Communities of practice
The idea that an organization is a constellation of "communities of practice" is a genuine breakthrough, and that overused word "breakthrough" is merited. It is an idea that had profound implications for what it takes to run a successful organization in our frenetic, chaotic times. In this book, Wenger lays the groundwork for the kind of thinking that will be necessary for any surviving organization in the 21st century. Wenger and the Institute for Research on Learning are defining the cutting edge. And they are right! Pay attention! Please!
--Tom Peters, about Etienne Wenger's book, Communities of Practice
What is a Community of Practice?
It seems to be a commonly held opinion that principles of the open source way are limited to the practice of software development.
In fact, the open source way is an instance of a community of practice, which exist in varying forms all around us. Etienne Wenger, the leading theorist of communities of practice, defines the term as follows:
Communities of practice are formed by people who engage in a process of collective learning in a shared domain of human endeavor: a tribe learning to survive, a band of artists seeking new forms of expression, a group of engineers working on similar problems, a clique of pupils defining their identity in the school, a network of surgeons exploring novel techniques, a gathering of first-time managers helping each other cope. In a nutshell: Communities of practice are groups of people who share a concern or a passion for something they do and learn how to do it better as they interact regularly.
Elements of the Community of Practice
Every community of practice consists of three structural elements:
- Domain. The domain is the area of knowledge that interests the community. In free software, the domain is usually a particular technical problem that needs to be solved.
- Community. The community is the set of people who care enough about the domain to give their own time to participate. In free software, even though domain may be very specific, interested community members can come from anywhere that's connected to the Internet -- which is one of the factors that makes the community software development model so powerful.
- Practice. The practice is the way that work is done, by the community, to further their goals in regard to the domain. All frameworks, tools, ideas, stories, documents, legal entities, code, and so forth, are all part of the practice. It's the work, and all the tools used to get the work done.
An important aspect of these elements is that the community is self-documenting. In the process of practicing in the domain, community members capture content about the practice - its history, processes, and so forth.
Principles for Cultivating Communities of Practice
In his book Cultivating Communities of Practice, Etienne Wenger proposes seven principles for successfully cultivating communities of practice. Anyone who is responsible for moving a community forward towards its goals should consider reading it.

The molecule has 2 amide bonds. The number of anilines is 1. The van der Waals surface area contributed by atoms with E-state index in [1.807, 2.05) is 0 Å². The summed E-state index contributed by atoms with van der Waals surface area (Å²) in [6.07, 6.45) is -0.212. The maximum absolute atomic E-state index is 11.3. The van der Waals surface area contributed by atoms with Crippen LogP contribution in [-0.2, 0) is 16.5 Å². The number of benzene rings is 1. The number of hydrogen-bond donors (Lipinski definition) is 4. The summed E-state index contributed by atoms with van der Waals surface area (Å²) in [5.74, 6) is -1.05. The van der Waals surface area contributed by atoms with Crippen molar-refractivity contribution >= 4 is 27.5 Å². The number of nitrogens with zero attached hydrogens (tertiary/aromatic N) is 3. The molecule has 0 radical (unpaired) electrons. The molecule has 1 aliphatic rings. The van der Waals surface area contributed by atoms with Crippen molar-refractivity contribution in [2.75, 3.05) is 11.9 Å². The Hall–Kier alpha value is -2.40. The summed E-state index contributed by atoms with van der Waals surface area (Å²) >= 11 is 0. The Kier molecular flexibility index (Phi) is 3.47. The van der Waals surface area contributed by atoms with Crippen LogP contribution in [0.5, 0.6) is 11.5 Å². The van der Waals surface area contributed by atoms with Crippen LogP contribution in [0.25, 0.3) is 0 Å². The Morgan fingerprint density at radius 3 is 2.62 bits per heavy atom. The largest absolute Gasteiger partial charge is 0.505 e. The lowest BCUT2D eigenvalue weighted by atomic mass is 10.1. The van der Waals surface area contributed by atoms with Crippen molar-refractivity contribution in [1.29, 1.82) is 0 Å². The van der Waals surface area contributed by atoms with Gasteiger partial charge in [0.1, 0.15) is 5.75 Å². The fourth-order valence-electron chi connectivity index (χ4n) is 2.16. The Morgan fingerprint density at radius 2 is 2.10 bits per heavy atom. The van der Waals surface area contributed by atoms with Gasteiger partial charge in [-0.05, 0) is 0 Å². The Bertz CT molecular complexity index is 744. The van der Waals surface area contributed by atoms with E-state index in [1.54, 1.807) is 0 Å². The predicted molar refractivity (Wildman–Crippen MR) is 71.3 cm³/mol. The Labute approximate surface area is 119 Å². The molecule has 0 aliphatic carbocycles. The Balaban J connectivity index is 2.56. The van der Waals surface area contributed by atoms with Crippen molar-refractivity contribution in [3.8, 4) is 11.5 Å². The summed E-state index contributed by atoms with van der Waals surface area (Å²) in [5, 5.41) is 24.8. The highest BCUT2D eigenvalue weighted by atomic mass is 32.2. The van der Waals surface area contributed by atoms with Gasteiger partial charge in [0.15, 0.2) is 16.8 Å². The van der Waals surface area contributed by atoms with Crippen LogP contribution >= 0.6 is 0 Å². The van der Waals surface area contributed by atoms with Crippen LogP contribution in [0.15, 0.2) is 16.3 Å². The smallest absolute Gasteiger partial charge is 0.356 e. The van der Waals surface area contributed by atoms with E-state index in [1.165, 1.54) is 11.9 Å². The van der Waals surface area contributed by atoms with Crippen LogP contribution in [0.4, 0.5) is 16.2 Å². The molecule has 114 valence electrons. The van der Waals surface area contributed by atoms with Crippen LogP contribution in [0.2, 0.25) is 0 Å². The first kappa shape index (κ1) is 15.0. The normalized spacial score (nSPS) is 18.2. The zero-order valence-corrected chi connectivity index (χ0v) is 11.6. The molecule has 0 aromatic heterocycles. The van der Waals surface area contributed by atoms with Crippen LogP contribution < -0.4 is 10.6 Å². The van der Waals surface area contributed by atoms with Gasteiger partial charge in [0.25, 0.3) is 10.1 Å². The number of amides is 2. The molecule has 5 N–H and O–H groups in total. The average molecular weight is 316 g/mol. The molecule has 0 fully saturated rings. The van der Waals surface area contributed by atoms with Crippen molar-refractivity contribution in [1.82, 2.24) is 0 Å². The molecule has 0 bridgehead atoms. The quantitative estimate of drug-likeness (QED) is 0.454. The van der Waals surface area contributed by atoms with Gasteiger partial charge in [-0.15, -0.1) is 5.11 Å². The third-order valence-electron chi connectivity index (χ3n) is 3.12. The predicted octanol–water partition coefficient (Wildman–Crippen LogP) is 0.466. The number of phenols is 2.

Design for evolution
When starting a new community effort, it's difficult to know what form it will take. Volunteers are not employees; they can only be influenced, never ordered. Some may take passionately to the proposed project; others may only be able to give some of their time.
Be ready for that. Concentrate on simple lists that encourage accountability. Know who's doing what. Maintain a flexibility of structure, so that if someone to have an idea that takes your effort in a completely different direction, you don't have to change all your rules. Only have as much "governance" as you need at the time, never more.
Also: volunteers leave. It's a fact of life. Make it easy to hand off tasks to newcomers, and work to generate newcomers, so that your old-timers don't feel obliged to continue doing work that they no longer have the time or inclination to do.
At teachingopensource.org, there are a number of working groups. Some of them are active; some of them are not. Creating a new working group is deliberately kept simple; identify a "leader" in charge of moving things forward, and claim a wiki page, and you're all set. Working groups are evaluated periodically by the entire group, and if it's generally agreed that no progress is being made -- often because the leader doesn't have the time required -- the working group either finds a new leader, or is disbanded. Simple process, until more complex process is needed.
Open a dialogue between inside and outside perspectives
In any community there are always "insiders" -- i.e., the people who understand the problem space very well, the people who are at the core of the domain space -- and people who are "outsiders", but have enthusiasm, some domain knowledge, and a willingness to help. A successful community uses both of these perspectives effectively, because it's the outsiders who are most likely to impart new energy and new perspectives.
There are different kinds of insiders and outsiders. A company's employees can be the insiders, and the customers can be the outsiders. One particular team can be the insiders, and other employees can be the outsiders. Beyond companies, longtime members of a community become insiders over time, and newcomers almost always start as outsiders.